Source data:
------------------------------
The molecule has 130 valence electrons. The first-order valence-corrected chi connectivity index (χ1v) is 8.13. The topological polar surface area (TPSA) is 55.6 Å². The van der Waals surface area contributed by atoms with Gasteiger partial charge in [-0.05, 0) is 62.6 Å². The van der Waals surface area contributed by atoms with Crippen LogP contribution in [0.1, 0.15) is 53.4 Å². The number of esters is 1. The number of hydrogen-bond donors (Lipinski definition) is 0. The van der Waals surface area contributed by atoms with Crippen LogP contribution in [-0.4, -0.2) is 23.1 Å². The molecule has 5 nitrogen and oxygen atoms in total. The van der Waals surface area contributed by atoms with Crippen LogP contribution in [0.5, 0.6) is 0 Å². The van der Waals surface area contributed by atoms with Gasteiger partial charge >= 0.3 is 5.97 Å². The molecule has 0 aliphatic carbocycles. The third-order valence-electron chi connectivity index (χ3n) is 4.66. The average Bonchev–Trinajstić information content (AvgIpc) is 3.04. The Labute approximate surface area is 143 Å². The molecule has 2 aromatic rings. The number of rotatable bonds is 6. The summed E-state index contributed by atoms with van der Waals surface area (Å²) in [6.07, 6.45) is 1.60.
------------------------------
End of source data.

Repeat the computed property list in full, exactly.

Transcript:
The molecule has 130 valence electrons. The first-order valence-corrected chi connectivity index (χ1v) is 8.13. The topological polar surface area (TPSA) is 55.6 Å². The van der Waals surface area contributed by atoms with Gasteiger partial charge in [-0.05, 0) is 62.6 Å². The van der Waals surface area contributed by atoms with Crippen LogP contribution in [0.1, 0.15) is 53.4 Å². The number of esters is 1. The number of hydrogen-bond donors (Lipinski definition) is 0. The van der Waals surface area contributed by atoms with Crippen LogP contribution in [-0.4, -0.2) is 23.1 Å². The molecule has 5 nitrogen and oxygen atoms in total. The van der Waals surface area contributed by atoms with Crippen LogP contribution in [0.5, 0.6) is 0 Å². The van der Waals surface area contributed by atoms with Gasteiger partial charge >= 0.3 is 5.97 Å². The molecule has 0 aliphatic carbocycles. The third-order valence-electron chi connectivity index (χ3n) is 4.66. The average Bonchev–Trinajstić information content (AvgIpc) is 3.04. The Labute approximate surface area is 143 Å². The molecule has 2 aromatic rings. The number of rotatable bonds is 6. The summed E-state index contributed by atoms with van der Waals surface area (Å²) in [6.07, 6.45) is 1.60.